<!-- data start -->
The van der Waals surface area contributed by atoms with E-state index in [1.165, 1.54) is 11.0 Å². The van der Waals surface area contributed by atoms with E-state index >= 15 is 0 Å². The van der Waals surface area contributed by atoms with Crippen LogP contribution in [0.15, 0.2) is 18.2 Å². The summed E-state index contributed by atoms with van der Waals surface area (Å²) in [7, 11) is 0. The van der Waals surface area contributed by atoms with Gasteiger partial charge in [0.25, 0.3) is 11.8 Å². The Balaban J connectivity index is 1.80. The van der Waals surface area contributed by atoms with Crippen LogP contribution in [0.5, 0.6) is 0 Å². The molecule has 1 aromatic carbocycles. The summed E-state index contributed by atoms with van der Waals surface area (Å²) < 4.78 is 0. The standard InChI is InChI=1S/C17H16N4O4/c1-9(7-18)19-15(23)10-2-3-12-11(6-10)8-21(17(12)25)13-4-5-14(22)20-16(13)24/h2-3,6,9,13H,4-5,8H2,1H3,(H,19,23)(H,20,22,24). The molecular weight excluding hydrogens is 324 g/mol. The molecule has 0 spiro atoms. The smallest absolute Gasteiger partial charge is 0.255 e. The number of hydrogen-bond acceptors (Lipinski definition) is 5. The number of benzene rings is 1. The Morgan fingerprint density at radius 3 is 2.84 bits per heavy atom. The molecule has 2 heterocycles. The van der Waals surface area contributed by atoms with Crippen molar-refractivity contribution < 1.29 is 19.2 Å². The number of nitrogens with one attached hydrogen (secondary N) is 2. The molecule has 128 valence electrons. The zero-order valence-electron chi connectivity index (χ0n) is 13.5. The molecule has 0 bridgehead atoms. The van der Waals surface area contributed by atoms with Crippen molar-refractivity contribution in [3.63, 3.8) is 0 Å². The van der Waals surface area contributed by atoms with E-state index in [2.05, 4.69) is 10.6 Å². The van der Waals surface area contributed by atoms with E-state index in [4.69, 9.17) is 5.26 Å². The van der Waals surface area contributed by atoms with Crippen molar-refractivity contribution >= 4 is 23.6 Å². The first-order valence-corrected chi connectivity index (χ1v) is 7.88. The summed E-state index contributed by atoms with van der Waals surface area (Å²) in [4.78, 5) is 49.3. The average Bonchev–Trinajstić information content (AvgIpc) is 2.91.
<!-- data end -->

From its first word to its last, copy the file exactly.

The van der Waals surface area contributed by atoms with E-state index in [1.165, 1.54) is 11.0 Å². The van der Waals surface area contributed by atoms with E-state index >= 15 is 0 Å². The van der Waals surface area contributed by atoms with Crippen LogP contribution in [0.15, 0.2) is 18.2 Å². The summed E-state index contributed by atoms with van der Waals surface area (Å²) in [7, 11) is 0. The van der Waals surface area contributed by atoms with Gasteiger partial charge in [0.25, 0.3) is 11.8 Å². The Balaban J connectivity index is 1.80. The van der Waals surface area contributed by atoms with Crippen LogP contribution in [0.5, 0.6) is 0 Å². The molecule has 1 aromatic carbocycles. The summed E-state index contributed by atoms with van der Waals surface area (Å²) < 4.78 is 0. The standard InChI is InChI=1S/C17H16N4O4/c1-9(7-18)19-15(23)10-2-3-12-11(6-10)8-21(17(12)25)13-4-5-14(22)20-16(13)24/h2-3,6,9,13H,4-5,8H2,1H3,(H,19,23)(H,20,22,24). The molecular weight excluding hydrogens is 324 g/mol. The molecule has 0 spiro atoms. The smallest absolute Gasteiger partial charge is 0.255 e. The number of hydrogen-bond acceptors (Lipinski definition) is 5. The number of benzene rings is 1. The Morgan fingerprint density at radius 3 is 2.84 bits per heavy atom. The molecule has 2 heterocycles. The van der Waals surface area contributed by atoms with Crippen molar-refractivity contribution < 1.29 is 19.2 Å². The number of nitrogens with one attached hydrogen (secondary N) is 2. The molecule has 128 valence electrons. The zero-order valence-electron chi connectivity index (χ0n) is 13.5. The molecule has 0 bridgehead atoms. The van der Waals surface area contributed by atoms with Crippen molar-refractivity contribution in [3.63, 3.8) is 0 Å². The van der Waals surface area contributed by atoms with E-state index in [2.05, 4.69) is 10.6 Å². The van der Waals surface area contributed by atoms with E-state index in [4.69, 9.17) is 5.26 Å². The van der Waals surface area contributed by atoms with Crippen molar-refractivity contribution >= 4 is 23.6 Å². The first-order valence-corrected chi connectivity index (χ1v) is 7.88. The summed E-state index contributed by atoms with van der Waals surface area (Å²) in [4.78, 5) is 49.3. The average Bonchev–Trinajstić information content (AvgIpc) is 2.91.